Samsung Surges Most Since 2009 as Profit Beats Estimates

Galaxy Gear

An attendee tries a video game on a Samsung Electronics Co. Galaxy Gear Virtual-Reality headset at the Tokyo Game Show 2015 at Makuhari Messe in Chiba, Japan.

Photographer: Tomohiro Ohsumi/Bloomberg
  • Weaker Korean won boosting chip sales settled in U.S. dollars
  • Chips have overtaken mobiles as biggest source of profit

Investors have punished Samsung Electronics Co. this year for its struggles against Apple Inc. and Chinese makers. They just gave it a $13 billion vote of confidence.

Shares surged the most in more than six years as a revamped smartphone lineup and a renewed focus on components gains traction. Earnings jumped 80 percent in the September quarter, beating estimates and snapping a streak of seven consecutive declines.

After climbing to the top of the global smartphone market, Samsung came under siege from iPhones at the premium end of the market and inexpensive devices from Xiaomi Corp. that won over budget consumers. While the South Korean company responded by investing billions of dollars in semiconductor and display factories to supply its rivals, analysts cut earnings estimates and helped drive the stock toward a third straight annual slide.

“Today’s surprise results show those blue days are finally over and lend support to the market that it’s about time to give Samsung another look,” said Peter Yu, an analyst at BNP Paribas SA in Seoul. “Analysts will now have to revise up their estimates, and it’s been a while since they’ve done that.”

After Wednesday’s rally, Samsung shares closed at 1,251,000 won in Seoul, increasing its market value by 14.7 trillion won ($13 billion). That cut the company’s loss in market capitalization this year by more than half.

Revenue rose about 7.5 percent to 51 trillion won in the quarter, the Suwon-based company said. Samsung didn’t provide net income or details of division earnings, with audited results scheduled for later this month.

Chip Expansion

The decline in the South Korean currency has helped Samsung, which sets prices for most components in U.S. dollars and gains a benefit when those sales are translated back into won. The U.S. dollar was about 11 percent higher against the won at the end of the quarter compared with a year earlier.

Earnings from semiconductors, a business that supplies Samsung’s own devices and those of competitors including Apple, probably rose 54 percent to about 3.5 trillion won in the quarter, according to the median estimate of six analysts surveyed by Bloomberg News.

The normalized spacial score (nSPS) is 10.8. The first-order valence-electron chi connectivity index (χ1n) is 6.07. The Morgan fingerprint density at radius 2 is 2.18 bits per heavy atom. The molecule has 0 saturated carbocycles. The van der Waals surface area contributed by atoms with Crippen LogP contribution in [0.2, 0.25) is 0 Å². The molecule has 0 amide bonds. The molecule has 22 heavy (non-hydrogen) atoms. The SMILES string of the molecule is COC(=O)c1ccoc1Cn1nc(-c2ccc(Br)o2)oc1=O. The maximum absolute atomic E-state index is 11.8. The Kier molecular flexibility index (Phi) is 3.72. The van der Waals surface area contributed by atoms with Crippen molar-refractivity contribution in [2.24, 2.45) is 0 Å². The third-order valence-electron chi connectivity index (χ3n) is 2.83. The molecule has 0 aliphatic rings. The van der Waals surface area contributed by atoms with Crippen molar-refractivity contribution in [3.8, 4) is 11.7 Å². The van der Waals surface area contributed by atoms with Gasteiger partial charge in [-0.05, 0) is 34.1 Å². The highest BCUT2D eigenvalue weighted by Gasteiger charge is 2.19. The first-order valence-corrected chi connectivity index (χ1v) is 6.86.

Samsung, which is spending 15.6 trillion won on a new plant in South Korea, said last month it wants to expand the logic, or processing, chips business to add to its leading position in memory. The company opened a new semiconductor research-and-design center in Santa Clara, California, last month.

“The time has come to reassess the value of the company’s component sectors,” said Lee Jae Yun, an analyst at Yuanta Securities Korea Co. “The third-quarter results threw a good signal that the two-year-long earnings downturn has finally ended.”

Price Cuts

Analysts expect profit in mobile devices rose 24 percent to 2.2 trillion won, the first year-on-year increase in seven quarters.

Samsung released the Galaxy S6 Edge Plus and Note 5 in August, beating new iPhones to the market by about a month. They debuted after lackluster sales of the premium Galaxy S6 prompted price cuts and a $120 rebate to customers buying on installments or a leasing plan.

Samsung shipped about 81 million phones in the third quarter, according to the analyst survey. The company shipped 72 million units in the previous quarter.

“The result was a surprise and the biggest help was its component businesses,” said Song Myung Sup, a Seoul-based analyst at HI Investment & Securities Co. “The chips and display units outperformed the product divisions, largely helped by the weaker Korean won.”

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